Devaluation and sequential decisions: linking goal-directed and model-based behavior.

Friedel E, Koch SP, Wendt J, Heinz A, Deserno L, Schlagenhauf F - Front Hum Neurosci (2014)

Subjects learn to choose the high probability stimulus in all three conditions (devalued: T = −3.50, p = 0.004, valued: T = −2.60, p = 0.022; and neutral: T = −2.73, p = 0.017), with a significant decrease of instrumental choice after devaluation only for the devalued stimulus (T = 3.15, p = 0.008).
© Copyright Policy - open-access
Related In: Results  -  Collection

License
Show All Figures
getmorefigures.php?uid=PMC4120761&req=5

Figure 3: Subjects learn to choose the high probability stimulus in all three conditions (devalued: T = −3.50, p = 0.004, valued: T = −2.60, p = 0.022; and neutral: T = −2.73, p = 0.017), with a significant decrease of instrumental choice after devaluation only for the devalued stimulus (T = 3.15, p = 0.008).
Mentions: Over the course of training, participants (n = 14) chose the high-probability stimulus (delivering the rewarding food with a higher probability) significantly more often compared to the low probability stimulus (Figure 3). This was the case for all stimuli associated with the high-probability outcome in the last 10 trials of the training session [the devalued (T = −3.50, p = 0.004), valued (T = −2.60, p = 0.022), and neutral (T = −2.73, p = 0.017) condition].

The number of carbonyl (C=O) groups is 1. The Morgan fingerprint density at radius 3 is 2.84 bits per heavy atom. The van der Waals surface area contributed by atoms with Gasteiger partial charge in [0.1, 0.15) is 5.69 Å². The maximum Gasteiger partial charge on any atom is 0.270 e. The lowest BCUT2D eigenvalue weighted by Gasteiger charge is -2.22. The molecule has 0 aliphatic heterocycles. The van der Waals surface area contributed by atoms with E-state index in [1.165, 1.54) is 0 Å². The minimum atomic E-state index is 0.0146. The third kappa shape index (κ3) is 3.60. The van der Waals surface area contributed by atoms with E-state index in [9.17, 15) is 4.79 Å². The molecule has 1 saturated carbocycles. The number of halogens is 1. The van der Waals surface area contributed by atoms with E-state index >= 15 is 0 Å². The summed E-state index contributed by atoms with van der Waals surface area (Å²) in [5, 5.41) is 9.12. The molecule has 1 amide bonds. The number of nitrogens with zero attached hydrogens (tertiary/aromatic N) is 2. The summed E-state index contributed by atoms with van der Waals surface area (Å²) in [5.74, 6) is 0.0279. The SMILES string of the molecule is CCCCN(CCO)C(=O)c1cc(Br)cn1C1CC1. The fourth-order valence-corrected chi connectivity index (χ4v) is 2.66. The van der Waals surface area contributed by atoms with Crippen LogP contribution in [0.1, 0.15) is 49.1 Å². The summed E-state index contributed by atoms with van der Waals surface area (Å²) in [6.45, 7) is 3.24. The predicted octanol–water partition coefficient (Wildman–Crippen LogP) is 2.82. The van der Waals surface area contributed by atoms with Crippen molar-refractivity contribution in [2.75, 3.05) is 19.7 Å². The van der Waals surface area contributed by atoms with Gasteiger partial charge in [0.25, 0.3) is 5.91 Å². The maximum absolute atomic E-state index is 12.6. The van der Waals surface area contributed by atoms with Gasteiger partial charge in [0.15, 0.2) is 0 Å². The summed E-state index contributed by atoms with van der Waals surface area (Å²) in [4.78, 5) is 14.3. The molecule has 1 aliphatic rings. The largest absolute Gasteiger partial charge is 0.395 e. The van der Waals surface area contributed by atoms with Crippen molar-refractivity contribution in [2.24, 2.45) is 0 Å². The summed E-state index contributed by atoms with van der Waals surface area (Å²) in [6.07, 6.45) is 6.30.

Bottom Line: More recently sequential decision-making tasks have been designed to assess the degree of goal-directed vs. habitual choice behavior in terms of an influential computational theory of model-based compared to model-free behavioral control.Correlational analysis revealed a positive association between model-based choices during sequential decisions and goal-directed behavior after devaluation suggesting a single framework underlying both operationalizations and speaking in favor of construct validity of both measurement approaches.Up to now, this has been merely assumed but never been directly tested in humans.

View Article: PubMed Central - PubMed

Affiliation: Department of Psychiatry and Psychotherapy, Charité - Universitätsmedizin Berlin, Germany.

ABSTRACT
In experimental psychology different experiments have been developed to assess goal-directed as compared to habitual control over instrumental decisions. Similar to animal studies selective devaluation procedures have been used. More recently sequential decision-making tasks have been designed to assess the degree of goal-directed vs. habitual choice behavior in terms of an influential computational theory of model-based compared to model-free behavioral control. As recently suggested, different measurements are thought to reflect the same construct. Yet, there has been no attempt to directly assess the construct validity of these different measurements. In the present study, we used a devaluation paradigm and a sequential decision-making task to address this question of construct validity in a sample of 18 healthy male human participants. Correlational analysis revealed a positive association between model-based choices during sequential decisions and goal-directed behavior after devaluation suggesting a single framework underlying both operationalizations and speaking in favor of construct validity of both measurement approaches. Up to now, this has been merely assumed but never been directly tested in humans.

No MeSH data available.


Related in: MedlinePlus